"Despite of all the media hype during August, women continue to be abused in their homes, harassed at work and assaulted in the streets," writes Dr Funlola Olojede. Photo: Ayanda Ndamane/African News Agency (ANA)
Every year on August 9 we celebrate South Africa’s women and their role in the country’s liberation struggle.

We commemorate the over 20 000 women who, on the same day in 1956, marched to the Union Buildings in Pretoria to protest against the pass laws as they sang, Wathint’ Abafazi, Wathint Imbokodo (You strike a woman, you strike a rock).

One wonders what the annual Women’s Day or Women’s Month means to some of those women who presumably are still alive today.

They possibly look back with pride and perhaps with some amazement that their protest that day has culminated in a public holiday that highlights issues affecting women.

Perhaps the month of August as a whole reminds them and the rest of us that women have come a long way from the days when they served only as housewives, mothers, nannies, domestic workers, hairdressers and cooks, and when fewer women were teachers, nurses and midwives; a long way from the days when working-class women earned much less than their male counterparts in the same job.

August is a reminder that women are now more visible in the workplace (even in Parliament) and that they have relative control over their own affairs. But August is also a sad reminder that something is still fundamentally flawed in society because the very idea of a Women’s Day or Women’s Month in a sense sounds like an aberration.

Does it not highlight the minority status that women still hold in society, for why should a day or month be set aside for women in the first place? Could it not imply that the rest of the year belongs to men and that August 9 is like a pacifier in the mouths of women to stop them from crying (out)?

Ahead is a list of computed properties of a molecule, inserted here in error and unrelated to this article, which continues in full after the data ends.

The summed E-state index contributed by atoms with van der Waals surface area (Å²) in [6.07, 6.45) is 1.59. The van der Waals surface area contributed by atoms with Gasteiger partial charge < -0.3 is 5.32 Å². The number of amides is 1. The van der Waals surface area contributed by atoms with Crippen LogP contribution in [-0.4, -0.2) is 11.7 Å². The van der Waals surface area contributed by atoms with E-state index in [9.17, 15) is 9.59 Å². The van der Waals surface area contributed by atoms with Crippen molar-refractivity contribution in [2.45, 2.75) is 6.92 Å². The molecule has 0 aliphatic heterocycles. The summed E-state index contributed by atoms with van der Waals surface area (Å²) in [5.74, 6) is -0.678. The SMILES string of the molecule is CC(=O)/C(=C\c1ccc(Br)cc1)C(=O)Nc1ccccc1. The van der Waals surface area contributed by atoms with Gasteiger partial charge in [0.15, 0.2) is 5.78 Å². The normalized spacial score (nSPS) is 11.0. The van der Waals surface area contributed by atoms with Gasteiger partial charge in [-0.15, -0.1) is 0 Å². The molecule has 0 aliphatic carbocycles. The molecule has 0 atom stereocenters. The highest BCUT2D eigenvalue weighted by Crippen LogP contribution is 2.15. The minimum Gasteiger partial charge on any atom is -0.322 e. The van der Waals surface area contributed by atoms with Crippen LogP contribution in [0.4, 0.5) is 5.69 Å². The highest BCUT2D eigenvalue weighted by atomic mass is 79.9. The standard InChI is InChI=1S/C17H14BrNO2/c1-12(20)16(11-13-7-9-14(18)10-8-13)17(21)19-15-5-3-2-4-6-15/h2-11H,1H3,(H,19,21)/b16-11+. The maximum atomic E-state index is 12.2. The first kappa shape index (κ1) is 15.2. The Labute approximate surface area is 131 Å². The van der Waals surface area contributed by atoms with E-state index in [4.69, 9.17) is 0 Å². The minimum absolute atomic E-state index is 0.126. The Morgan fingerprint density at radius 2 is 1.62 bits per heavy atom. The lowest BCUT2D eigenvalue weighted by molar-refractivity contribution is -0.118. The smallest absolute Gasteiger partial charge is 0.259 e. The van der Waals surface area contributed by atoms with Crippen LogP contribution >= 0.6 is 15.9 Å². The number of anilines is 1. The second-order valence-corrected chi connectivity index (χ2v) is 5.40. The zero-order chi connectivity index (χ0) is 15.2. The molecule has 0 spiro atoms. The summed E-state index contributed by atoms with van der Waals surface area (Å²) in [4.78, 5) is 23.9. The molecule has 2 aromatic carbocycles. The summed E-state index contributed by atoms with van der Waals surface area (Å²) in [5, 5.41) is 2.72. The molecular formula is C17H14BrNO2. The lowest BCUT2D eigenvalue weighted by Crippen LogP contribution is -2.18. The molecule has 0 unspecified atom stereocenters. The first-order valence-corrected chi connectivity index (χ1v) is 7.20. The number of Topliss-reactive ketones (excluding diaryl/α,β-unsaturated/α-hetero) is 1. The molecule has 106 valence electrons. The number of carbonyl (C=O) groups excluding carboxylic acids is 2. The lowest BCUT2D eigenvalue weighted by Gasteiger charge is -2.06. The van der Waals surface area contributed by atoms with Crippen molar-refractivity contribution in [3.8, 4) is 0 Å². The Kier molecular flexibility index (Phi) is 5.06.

Does August then sidetrack us from perennial gender issues that have refused to go away? Two such issues stand out for me: firstly, that women continue to be victims of gender-based violence and murder, while some child rapists and molesters get suspended sentences or a slap on the wrist; and secondly, that women still operate on the fringes of leadership and power, with women (of colour in particular) remaining at the bottom of the socio-economic ladder.

August is a reminder that in terms of core leadership roles women remain far behind their male counterparts.

In the context of higher education, for instance, it is clear the playing field is not yet level when it comes to gender equality in core leadership positions. Although the appointment of female vice-rectors, deans and senior directors at our universities indicates a move towards gender equality in core leadership positions, it also shows much work still has to be done .

Despite of all the media hype during August, women continue to be abused in their homes, harassed at work and assaulted in the streets.

Will criminals, misogynists, rapists and abusers not continue to have a field day at the expense of women unless we change our rhetoric and begin to ask in the same spirit of solidarity that the 20 000 protesting women showed: “Why strike a woman at all?”

The challenges mentioned here are just some of the struggles South African women grapple with daily. Addressing and solving them will require us to look beyond Women’s Day and Women’s Month and to put women’s issues on the agenda throughout the year.

If we succeed in doing this, then, perhaps we will have more to celebrate in August.

* Dr Funlola Olojede is a researcher at the Gender Unit in the Beyers Naudé Centre for Public Theology at Stellenbosch University.

** The views expressed here are not necessarily those of Independent Newspapers.

Cape Argus